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BRCA2: Other Considerations
BRCA2 mutations can have health implications beyond cancer risk. Read about additional considerations for people and families with an inherited BRCA2 mutation.

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Other Medical Concerns for People with Inherited Mutations

A rare and serious childhood disease called Fanconi Anemia (FA) can occur in children who inherit a  mutation from both their mother and their father. Children who have FA have blood problems, physical and developmental issues, and an increased risk of cancers such as leukemia and . Children with FA may also develop cancers of the head, neck, skin, gastrointestinal tract or genital tract cancers. Both parents must have an  mutation for a child to have Fanconi anemia. Couples where one partner has a known  mutation may wish to speak with a genetic counselor about testing the other partner prior to having children.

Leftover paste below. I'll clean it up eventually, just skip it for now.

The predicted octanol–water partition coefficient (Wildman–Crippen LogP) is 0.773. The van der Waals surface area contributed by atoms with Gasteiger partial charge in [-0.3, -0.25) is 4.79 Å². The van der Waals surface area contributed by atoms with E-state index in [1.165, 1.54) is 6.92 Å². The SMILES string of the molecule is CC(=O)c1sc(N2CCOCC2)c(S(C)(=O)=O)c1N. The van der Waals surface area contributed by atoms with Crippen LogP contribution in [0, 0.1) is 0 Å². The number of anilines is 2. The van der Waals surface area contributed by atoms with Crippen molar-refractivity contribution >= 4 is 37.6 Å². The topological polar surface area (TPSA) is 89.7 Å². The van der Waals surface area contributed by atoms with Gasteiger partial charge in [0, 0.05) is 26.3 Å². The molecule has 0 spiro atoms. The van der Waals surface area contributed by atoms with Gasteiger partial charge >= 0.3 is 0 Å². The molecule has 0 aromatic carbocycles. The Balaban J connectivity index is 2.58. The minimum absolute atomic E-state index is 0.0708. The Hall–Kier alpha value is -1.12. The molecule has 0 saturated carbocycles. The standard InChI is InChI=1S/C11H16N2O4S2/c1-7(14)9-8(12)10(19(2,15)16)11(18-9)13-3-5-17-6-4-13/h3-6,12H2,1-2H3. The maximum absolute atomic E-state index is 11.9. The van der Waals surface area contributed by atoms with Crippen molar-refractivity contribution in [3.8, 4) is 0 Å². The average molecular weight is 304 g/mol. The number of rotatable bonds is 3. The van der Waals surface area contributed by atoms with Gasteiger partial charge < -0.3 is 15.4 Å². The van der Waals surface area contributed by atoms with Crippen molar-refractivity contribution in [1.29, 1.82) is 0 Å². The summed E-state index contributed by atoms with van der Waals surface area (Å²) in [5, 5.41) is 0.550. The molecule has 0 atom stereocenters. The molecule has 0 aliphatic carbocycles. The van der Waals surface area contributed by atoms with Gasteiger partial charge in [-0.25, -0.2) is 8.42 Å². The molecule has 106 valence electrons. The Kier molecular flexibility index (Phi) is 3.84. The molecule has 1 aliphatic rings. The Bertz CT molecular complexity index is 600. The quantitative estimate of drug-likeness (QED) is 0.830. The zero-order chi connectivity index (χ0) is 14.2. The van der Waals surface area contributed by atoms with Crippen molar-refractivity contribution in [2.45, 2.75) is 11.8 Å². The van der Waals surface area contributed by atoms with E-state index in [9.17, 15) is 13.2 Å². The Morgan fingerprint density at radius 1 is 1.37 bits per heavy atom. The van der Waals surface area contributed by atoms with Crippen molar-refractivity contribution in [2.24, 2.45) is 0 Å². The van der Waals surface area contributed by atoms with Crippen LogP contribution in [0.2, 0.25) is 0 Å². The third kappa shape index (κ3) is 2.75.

There are options using assisted reproduction technology and preimplantation genetic diagnosis for parents to select embryos that are free of inherited  mutations. 

Read one member's story about FA

December 15, 2009

BRCA2 and Fanconi Anemia